Colossus, by Niall Ferguson ★★★★
I had just reviewed another book by Niall Ferguson, and this book is actually quite complementary. The overall thesis of this book is that the USA is actually an Empire and that that is a good thing. The first few chapters start with a history of the United States from the international perspective, showing how the USA has always stated a non-Empire status, while simultaneously behaving like an emerging empire. Even with statements from our recent presidents and some GOP presidential candidates that we are not an empire, Ferguson provides adequate details to show that they indeed are different from all other prior empires that the world has known, yet their very behavior in international politics is consistent with empire status. Ferguson then develops the theme of the British Empire, emphasizing its triumphs and failures as a world-dominating force. Another recently reviewed book by me (The Rise and Fall of the British Empire) takes a quite caustic view of the British Empire. This book has a more balanced view, discussing how the empire status of the British was ultimately mutually beneficial to both England and the subject country. Most notably, the institution of the rule of law and honest commercial interchange was instilled in many countries that are now benefiting from that. The departure of the British often has led to greatly decreased GDP and oftentimes to civil war or catastrophes far worse.  Ferguson also delves into the negative side of the empire, showing how England invested far more in foreign nations than they gained, ultimately leading to a diminished status of England in the world at large. He then discusses the positive and negative aspects of the USA as an empire, specifically focusing on our near-bankrupt status as a nation and the potential instability of both the European Union and the US economic situation. Yet he sees the need for a dominant force in the world that would promote the continuation of free trade and economic stability. Ferguson looks at matters nearly entirely from the viewpoint of an economist as ex-patriot Brit. Though he does briefly bring up the religious question of the loss of faith in Europe, he does not equate that in any way as being a potentially harmful matter but merely as a fact of note comparing the difference between American and European society.  I would tend to be a bit hesitant to not attribute other factors as leading to the rise and fall of nations (see Isaiah 40:15-27). Thus, I would personally attribute the greatest danger of the USA is its loss of faith in the Judeo-Christian God.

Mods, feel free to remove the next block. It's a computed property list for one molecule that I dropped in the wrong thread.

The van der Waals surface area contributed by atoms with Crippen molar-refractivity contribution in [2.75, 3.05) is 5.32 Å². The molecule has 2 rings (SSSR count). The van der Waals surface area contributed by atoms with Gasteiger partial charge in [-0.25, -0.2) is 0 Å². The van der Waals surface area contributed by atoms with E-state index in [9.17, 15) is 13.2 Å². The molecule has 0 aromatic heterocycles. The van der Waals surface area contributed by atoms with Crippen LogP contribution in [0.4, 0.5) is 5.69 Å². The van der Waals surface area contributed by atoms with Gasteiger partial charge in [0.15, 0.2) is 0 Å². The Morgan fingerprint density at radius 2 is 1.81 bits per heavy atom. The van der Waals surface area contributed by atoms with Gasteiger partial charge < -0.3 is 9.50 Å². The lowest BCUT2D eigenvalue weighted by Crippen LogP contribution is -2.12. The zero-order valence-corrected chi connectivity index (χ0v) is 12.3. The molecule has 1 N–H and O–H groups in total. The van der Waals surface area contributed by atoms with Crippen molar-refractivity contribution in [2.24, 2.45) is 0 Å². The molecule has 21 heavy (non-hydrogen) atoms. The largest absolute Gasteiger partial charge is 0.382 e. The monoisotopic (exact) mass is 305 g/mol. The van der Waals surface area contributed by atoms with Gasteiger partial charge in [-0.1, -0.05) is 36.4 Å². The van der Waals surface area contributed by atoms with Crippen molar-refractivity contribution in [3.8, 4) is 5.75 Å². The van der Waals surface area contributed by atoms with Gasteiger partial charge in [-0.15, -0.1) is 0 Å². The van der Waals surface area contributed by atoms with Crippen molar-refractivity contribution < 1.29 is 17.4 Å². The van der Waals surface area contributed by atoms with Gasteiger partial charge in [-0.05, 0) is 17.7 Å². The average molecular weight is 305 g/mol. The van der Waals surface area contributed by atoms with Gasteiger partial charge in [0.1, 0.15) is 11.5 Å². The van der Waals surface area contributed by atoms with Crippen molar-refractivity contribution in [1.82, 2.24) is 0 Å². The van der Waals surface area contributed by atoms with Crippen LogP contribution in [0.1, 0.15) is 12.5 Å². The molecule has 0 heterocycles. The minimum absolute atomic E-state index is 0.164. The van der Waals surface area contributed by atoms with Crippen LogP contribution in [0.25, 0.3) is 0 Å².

Ferguson is a provocative read and very informative. I would recommend this book, though I do not entirely agree with everything he says. He certainly is quite thought-provoking, and will certainly force one to rethink their stance of Empire, whether one comes from a liberal or conservative perspective.